Different units have different classes which excel in different situations. Scouts have huge amounts of action points to run around the map scouting areas and then returning to safety whilst wielding five shot rifles, Shocktroopers can’t run as far but have autorifles that can fire lots of shots but are less accurate requiring you to get a little closer to the action, Lancers fire what are basically rocket launchers so are best suited to taking out vehicles, Snipers are super weak but aren’t supposed to be on the front lines obviously and Engineers can disarm traps, repair cover and fix up your tank unit which is a tank so destroys all but has a serious weak point on its rear.

The make up of who you bring into battle is totally up to you, though you always bring the tank along unless the story dictates otherwise. Each unit isn’t some faceless grunt either, they’re all unique and even have their own personalities which surface in their traits. Some love the country side so will get a boost from being amongst the grass, others have hay fever so will gradually lose HP whilst in the same areas, others will fancy a particular gender so will up their game whilst near to them whilst others will get distracted and lose accuracy if you put them near someone they really like. Although all the traits are shared how they’re mixed and matched does make characters actually feel different from one another and the more you use them the more you unlock in their bio to learn more about them which encourages experimentation. If they fall in battle, depending on their story importance, they can die forever if you don’t get to them and recover them. Recovering them makes them available for dispatch again on the next turn which is very friendly but you’ve still got that element of permadeath hanging over you if you’re not careful.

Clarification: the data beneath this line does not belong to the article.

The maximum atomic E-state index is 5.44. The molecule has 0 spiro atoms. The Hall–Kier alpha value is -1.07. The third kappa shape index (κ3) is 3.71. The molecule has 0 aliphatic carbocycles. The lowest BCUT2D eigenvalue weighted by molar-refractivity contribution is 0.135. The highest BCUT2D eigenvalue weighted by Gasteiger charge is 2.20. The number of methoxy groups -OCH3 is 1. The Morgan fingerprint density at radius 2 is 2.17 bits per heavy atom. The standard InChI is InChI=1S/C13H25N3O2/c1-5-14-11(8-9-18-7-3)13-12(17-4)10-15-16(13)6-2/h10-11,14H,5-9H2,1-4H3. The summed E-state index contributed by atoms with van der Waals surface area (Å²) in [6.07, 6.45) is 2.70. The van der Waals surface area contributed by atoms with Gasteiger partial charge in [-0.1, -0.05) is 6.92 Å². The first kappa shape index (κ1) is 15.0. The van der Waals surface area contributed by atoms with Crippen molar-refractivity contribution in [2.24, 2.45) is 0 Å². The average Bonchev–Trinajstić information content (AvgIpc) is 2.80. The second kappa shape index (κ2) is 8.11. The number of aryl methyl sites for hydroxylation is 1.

You earn experience and money upon completion of a mission which you can spend to upgrade your units and your weaponry respectively. Upgrading a weapon makes it available to everybody and you level up the different classes as opposed to the individual characters so you don’t have to juggle all the characters to make sure they don’t fall behind which is very nice. If you’re feeling weak then you unlock skirmishes based on previous levels you’ve bested which you can play infinitely to gain experience and money if the grind takes you. Valkyria Chronicles is very easy to play (though not necessarily an easy game) which is dangerous considering its generous length. Missions can go a little slower than something like XCOM since you’re moving units manually and your squad is larger but the missions themselves aren’t overly long luckily as there are no mid game saves.

Valkyria Chronicles_20160526172352Valkyria Chronicles Remastered is priced at £16 on PSN and only slightly more for a physical copy which is an incredible price for a lengthy RPG which still plays well today. As mentioned there is no new content for this release so if you’ve had your fill already then there’s nothing for you here, but if your interest is even slightly piqued then you can’t really go wrong with giving this a try.

Valkyria Chronicles Remastered
8 Overall
Pros
+ Visuals still hold up today + Strong but accessible tactical gameplay + Story is entertaining and doesn't bog down the game + Great price
Cons
- No new content - Battles sometimes need a practise run before you can get a grasp of it
Summary
For those that missed it on the PS3 Valkyria Chronicles Remastered offers you the chance to catch up with this great tactical RPG. The visuals only needed a slight touch up and besides bundling in the DLC there is no new content to speak of but for such a low price you can't possibly complain.

Gareth

About Gareth

Gareth's our go to guy for anything difficult to review. And all the weird Japanese stuff that we can't figure out.